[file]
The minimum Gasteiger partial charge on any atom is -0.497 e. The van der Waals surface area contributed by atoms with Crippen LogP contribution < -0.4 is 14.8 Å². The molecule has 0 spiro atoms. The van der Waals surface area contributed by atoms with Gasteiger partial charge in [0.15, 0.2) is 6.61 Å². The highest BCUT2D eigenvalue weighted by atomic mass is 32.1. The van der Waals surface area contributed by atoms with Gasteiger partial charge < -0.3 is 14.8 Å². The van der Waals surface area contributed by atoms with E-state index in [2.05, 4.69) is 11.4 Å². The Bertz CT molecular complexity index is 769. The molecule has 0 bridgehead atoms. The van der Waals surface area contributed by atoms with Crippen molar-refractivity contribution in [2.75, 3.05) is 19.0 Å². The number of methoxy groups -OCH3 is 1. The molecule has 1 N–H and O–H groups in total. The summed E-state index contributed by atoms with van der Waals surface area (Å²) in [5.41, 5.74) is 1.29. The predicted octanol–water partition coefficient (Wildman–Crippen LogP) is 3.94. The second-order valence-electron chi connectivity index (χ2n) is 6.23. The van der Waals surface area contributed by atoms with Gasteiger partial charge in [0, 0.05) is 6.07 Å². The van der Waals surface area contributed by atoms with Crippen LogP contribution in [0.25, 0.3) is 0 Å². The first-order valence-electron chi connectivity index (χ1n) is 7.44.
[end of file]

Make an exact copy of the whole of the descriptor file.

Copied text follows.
The minimum Gasteiger partial charge on any atom is -0.497 e. The van der Waals surface area contributed by atoms with Crippen LogP contribution < -0.4 is 14.8 Å². The molecule has 0 spiro atoms. The van der Waals surface area contributed by atoms with Gasteiger partial charge in [0.15, 0.2) is 6.61 Å². The highest BCUT2D eigenvalue weighted by atomic mass is 32.1. The van der Waals surface area contributed by atoms with Gasteiger partial charge < -0.3 is 14.8 Å². The van der Waals surface area contributed by atoms with E-state index in [2.05, 4.69) is 11.4 Å². The Bertz CT molecular complexity index is 769. The molecule has 0 bridgehead atoms. The van der Waals surface area contributed by atoms with Crippen molar-refractivity contribution in [2.75, 3.05) is 19.0 Å². The number of methoxy groups -OCH3 is 1. The molecule has 1 N–H and O–H groups in total. The summed E-state index contributed by atoms with van der Waals surface area (Å²) in [5.41, 5.74) is 1.29. The predicted octanol–water partition coefficient (Wildman–Crippen LogP) is 3.94. The second-order valence-electron chi connectivity index (χ2n) is 6.23. The van der Waals surface area contributed by atoms with Gasteiger partial charge in [0, 0.05) is 6.07 Å². The van der Waals surface area contributed by atoms with Crippen LogP contribution in [0.25, 0.3) is 0 Å². The first-order valence-electron chi connectivity index (χ1n) is 7.44.